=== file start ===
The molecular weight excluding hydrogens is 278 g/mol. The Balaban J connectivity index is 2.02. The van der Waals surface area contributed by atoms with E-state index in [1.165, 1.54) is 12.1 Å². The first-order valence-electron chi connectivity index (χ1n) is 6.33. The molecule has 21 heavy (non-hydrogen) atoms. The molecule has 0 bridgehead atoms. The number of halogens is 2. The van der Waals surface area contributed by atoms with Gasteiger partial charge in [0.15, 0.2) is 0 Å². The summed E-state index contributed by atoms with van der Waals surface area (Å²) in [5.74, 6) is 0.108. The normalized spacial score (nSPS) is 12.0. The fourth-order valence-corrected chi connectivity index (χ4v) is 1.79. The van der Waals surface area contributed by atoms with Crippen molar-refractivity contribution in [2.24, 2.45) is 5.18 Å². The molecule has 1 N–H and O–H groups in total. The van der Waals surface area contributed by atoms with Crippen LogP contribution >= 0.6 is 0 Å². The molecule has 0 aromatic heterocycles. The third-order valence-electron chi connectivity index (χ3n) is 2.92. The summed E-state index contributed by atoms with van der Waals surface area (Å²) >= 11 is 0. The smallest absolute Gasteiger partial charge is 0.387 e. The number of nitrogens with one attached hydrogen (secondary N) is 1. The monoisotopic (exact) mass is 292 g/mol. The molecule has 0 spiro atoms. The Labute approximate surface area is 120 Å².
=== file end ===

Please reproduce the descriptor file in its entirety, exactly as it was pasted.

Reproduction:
The molecular weight excluding hydrogens is 278 g/mol. The Balaban J connectivity index is 2.02. The van der Waals surface area contributed by atoms with E-state index in [1.165, 1.54) is 12.1 Å². The first-order valence-electron chi connectivity index (χ1n) is 6.33. The molecule has 21 heavy (non-hydrogen) atoms. The molecule has 0 bridgehead atoms. The number of halogens is 2. The van der Waals surface area contributed by atoms with Gasteiger partial charge in [0.15, 0.2) is 0 Å². The summed E-state index contributed by atoms with van der Waals surface area (Å²) in [5.74, 6) is 0.108. The normalized spacial score (nSPS) is 12.0. The fourth-order valence-corrected chi connectivity index (χ4v) is 1.79. The van der Waals surface area contributed by atoms with Crippen molar-refractivity contribution in [2.24, 2.45) is 5.18 Å². The molecule has 1 N–H and O–H groups in total. The van der Waals surface area contributed by atoms with Crippen LogP contribution >= 0.6 is 0 Å². The molecule has 0 aromatic heterocycles. The third-order valence-electron chi connectivity index (χ3n) is 2.92. The summed E-state index contributed by atoms with van der Waals surface area (Å²) >= 11 is 0. The smallest absolute Gasteiger partial charge is 0.387 e. The number of nitrogens with one attached hydrogen (secondary N) is 1. The monoisotopic (exact) mass is 292 g/mol. The molecule has 0 spiro atoms. The Labute approximate surface area is 120 Å².